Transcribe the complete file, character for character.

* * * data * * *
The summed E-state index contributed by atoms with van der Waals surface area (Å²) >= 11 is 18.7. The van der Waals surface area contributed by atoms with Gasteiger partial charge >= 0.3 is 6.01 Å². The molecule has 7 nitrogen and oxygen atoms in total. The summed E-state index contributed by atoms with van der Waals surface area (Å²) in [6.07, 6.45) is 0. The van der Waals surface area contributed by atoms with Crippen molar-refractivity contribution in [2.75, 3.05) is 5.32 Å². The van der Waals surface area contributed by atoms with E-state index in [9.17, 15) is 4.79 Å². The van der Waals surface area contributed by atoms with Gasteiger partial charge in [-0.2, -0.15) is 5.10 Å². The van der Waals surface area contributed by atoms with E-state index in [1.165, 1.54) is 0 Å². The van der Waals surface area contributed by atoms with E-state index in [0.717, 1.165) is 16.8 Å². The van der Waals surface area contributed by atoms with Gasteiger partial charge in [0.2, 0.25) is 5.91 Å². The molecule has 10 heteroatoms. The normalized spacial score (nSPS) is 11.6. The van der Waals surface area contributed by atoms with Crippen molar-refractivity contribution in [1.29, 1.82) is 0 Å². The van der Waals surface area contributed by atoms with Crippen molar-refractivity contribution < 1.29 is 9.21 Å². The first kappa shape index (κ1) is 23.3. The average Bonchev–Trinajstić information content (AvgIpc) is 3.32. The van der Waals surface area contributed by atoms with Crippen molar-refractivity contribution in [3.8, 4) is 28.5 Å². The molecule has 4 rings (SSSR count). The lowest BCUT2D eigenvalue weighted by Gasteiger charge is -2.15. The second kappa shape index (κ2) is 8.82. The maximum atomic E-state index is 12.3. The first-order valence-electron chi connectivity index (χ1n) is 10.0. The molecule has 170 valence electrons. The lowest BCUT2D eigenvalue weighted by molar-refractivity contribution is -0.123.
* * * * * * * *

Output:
The summed E-state index contributed by atoms with van der Waals surface area (Å²) >= 11 is 18.7. The van der Waals surface area contributed by atoms with Gasteiger partial charge >= 0.3 is 6.01 Å². The molecule has 7 nitrogen and oxygen atoms in total. The summed E-state index contributed by atoms with van der Waals surface area (Å²) in [6.07, 6.45) is 0. The van der Waals surface area contributed by atoms with Crippen molar-refractivity contribution in [2.75, 3.05) is 5.32 Å². The van der Waals surface area contributed by atoms with E-state index in [9.17, 15) is 4.79 Å². The van der Waals surface area contributed by atoms with Gasteiger partial charge in [-0.2, -0.15) is 5.10 Å². The van der Waals surface area contributed by atoms with E-state index in [1.165, 1.54) is 0 Å². The van der Waals surface area contributed by atoms with E-state index in [0.717, 1.165) is 16.8 Å². The van der Waals surface area contributed by atoms with Gasteiger partial charge in [0.2, 0.25) is 5.91 Å². The molecule has 10 heteroatoms. The normalized spacial score (nSPS) is 11.6. The van der Waals surface area contributed by atoms with Crippen molar-refractivity contribution in [1.29, 1.82) is 0 Å². The van der Waals surface area contributed by atoms with Crippen molar-refractivity contribution < 1.29 is 9.21 Å². The first kappa shape index (κ1) is 23.3. The average Bonchev–Trinajstić information content (AvgIpc) is 3.32. The van der Waals surface area contributed by atoms with Crippen molar-refractivity contribution in [3.8, 4) is 28.5 Å². The molecule has 4 rings (SSSR count). The lowest BCUT2D eigenvalue weighted by Gasteiger charge is -2.15. The second kappa shape index (κ2) is 8.82. The maximum atomic E-state index is 12.3. The first-order valence-electron chi connectivity index (χ1n) is 10.0. The molecule has 170 valence electrons. The lowest BCUT2D eigenvalue weighted by molar-refractivity contribution is -0.123.